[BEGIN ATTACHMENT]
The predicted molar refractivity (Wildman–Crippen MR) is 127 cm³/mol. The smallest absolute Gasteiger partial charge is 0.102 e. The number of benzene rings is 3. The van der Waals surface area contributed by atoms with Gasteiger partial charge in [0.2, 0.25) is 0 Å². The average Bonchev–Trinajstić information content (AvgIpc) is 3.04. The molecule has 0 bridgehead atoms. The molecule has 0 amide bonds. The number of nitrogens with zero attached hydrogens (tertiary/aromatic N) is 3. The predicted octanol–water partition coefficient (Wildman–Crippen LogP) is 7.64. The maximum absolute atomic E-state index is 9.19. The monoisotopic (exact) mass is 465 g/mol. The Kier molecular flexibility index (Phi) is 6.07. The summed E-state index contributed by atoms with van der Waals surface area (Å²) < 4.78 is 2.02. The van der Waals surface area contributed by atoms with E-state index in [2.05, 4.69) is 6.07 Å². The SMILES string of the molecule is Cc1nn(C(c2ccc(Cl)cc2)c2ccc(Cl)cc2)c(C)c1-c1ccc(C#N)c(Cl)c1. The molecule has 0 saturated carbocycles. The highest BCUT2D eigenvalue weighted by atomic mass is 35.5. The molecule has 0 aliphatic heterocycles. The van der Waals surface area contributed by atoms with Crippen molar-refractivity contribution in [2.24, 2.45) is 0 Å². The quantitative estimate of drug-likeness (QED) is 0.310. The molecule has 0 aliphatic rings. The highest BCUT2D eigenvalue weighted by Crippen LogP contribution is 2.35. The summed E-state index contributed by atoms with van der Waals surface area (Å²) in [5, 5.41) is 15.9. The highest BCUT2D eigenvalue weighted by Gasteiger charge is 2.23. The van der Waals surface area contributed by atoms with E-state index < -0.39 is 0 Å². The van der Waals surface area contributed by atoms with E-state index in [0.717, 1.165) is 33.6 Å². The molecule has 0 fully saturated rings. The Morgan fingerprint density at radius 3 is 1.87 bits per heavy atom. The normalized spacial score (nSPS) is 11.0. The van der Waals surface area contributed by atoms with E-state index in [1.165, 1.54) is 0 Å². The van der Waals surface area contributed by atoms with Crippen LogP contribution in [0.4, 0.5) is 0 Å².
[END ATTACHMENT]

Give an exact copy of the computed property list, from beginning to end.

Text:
The predicted molar refractivity (Wildman–Crippen MR) is 127 cm³/mol. The smallest absolute Gasteiger partial charge is 0.102 e. The number of benzene rings is 3. The van der Waals surface area contributed by atoms with Gasteiger partial charge in [0.2, 0.25) is 0 Å². The average Bonchev–Trinajstić information content (AvgIpc) is 3.04. The molecule has 0 bridgehead atoms. The molecule has 0 amide bonds. The number of nitrogens with zero attached hydrogens (tertiary/aromatic N) is 3. The predicted octanol–water partition coefficient (Wildman–Crippen LogP) is 7.64. The maximum absolute atomic E-state index is 9.19. The monoisotopic (exact) mass is 465 g/mol. The Kier molecular flexibility index (Phi) is 6.07. The summed E-state index contributed by atoms with van der Waals surface area (Å²) < 4.78 is 2.02. The van der Waals surface area contributed by atoms with E-state index in [2.05, 4.69) is 6.07 Å². The SMILES string of the molecule is Cc1nn(C(c2ccc(Cl)cc2)c2ccc(Cl)cc2)c(C)c1-c1ccc(C#N)c(Cl)c1. The molecule has 0 saturated carbocycles. The highest BCUT2D eigenvalue weighted by atomic mass is 35.5. The molecule has 0 aliphatic heterocycles. The van der Waals surface area contributed by atoms with Crippen molar-refractivity contribution in [2.24, 2.45) is 0 Å². The quantitative estimate of drug-likeness (QED) is 0.310. The molecule has 0 aliphatic rings. The highest BCUT2D eigenvalue weighted by Crippen LogP contribution is 2.35. The summed E-state index contributed by atoms with van der Waals surface area (Å²) in [5, 5.41) is 15.9. The highest BCUT2D eigenvalue weighted by Gasteiger charge is 2.23. The van der Waals surface area contributed by atoms with E-state index < -0.39 is 0 Å². The van der Waals surface area contributed by atoms with E-state index in [0.717, 1.165) is 33.6 Å². The molecule has 0 fully saturated rings. The Morgan fingerprint density at radius 3 is 1.87 bits per heavy atom. The normalized spacial score (nSPS) is 11.0. The van der Waals surface area contributed by atoms with E-state index in [1.165, 1.54) is 0 Å². The van der Waals surface area contributed by atoms with Crippen LogP contribution in [0.4, 0.5) is 0 Å².